Holidaymakers from Scotland have been left baffled about foreign currency by the crisis facing the eurozone, according to a survey of would-be travellers.
Foreign exchange expert, Travelex, quizzed Scottish customers following a surge in the numbers of consumers querying what currency to take abroad.
The results revealed that weeks of speculation over the future of the single currency following the economic crisis in countries including Greece and Italy have left them confused.
One in ten of the customers questioned believes the franc is available again to spend in France, while a similar number said they would take pesetas to Spain – despite the country joining the single currency ten years ago.
And around half of those questioned are not sure if the euro is still legal tender in Austria.
“Holidaymakers in Scotland are unsurprisingly confused by currency, but with the ongoing concerns over the future of the single currency, that’s understandable,” said Anthony Wagerman, managing director, Travelex Europe & Americas. “We’d urge anyone travelling abroad to check their facts first because, despite the speculation, they still only need to be taking one currency when they go to the eurozone and that’s the euro.”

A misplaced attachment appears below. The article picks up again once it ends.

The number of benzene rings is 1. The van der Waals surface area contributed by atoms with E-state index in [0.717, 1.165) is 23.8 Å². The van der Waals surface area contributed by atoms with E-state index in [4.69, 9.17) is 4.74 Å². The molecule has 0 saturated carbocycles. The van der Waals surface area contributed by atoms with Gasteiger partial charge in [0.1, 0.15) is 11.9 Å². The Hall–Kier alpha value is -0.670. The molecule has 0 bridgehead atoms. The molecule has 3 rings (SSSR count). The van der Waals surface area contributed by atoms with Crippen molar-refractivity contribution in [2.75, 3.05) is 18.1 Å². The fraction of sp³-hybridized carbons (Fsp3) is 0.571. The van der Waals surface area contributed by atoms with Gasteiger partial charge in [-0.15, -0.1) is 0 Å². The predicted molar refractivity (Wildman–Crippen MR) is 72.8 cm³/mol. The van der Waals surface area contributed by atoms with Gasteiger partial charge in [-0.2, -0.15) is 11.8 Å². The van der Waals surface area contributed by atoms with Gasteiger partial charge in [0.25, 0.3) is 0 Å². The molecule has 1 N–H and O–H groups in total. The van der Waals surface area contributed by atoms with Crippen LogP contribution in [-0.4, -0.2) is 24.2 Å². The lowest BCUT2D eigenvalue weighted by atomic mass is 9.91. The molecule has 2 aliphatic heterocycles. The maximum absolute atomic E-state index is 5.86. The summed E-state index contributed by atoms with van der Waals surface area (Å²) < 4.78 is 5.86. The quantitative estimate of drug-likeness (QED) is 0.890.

The survey also found that over two-thirds of Scots believe the European single currency will collapse, while 15 per cent don’t think it will last longer than the summer, with Greece and Italy believed to be the most likely countries to fall first.
It has left more than a fifth of customers ranking holiday money as the single most confusing thing about going away on holiday – above getting to grips with the language.
The Travelex study also revealed that Scots are confused when it comes to currency nearer to home.
A total of 43 per cent of Scots believe that Wales has its own currency, and nearly a third think they need to exchange money to visit the Isle of Wight.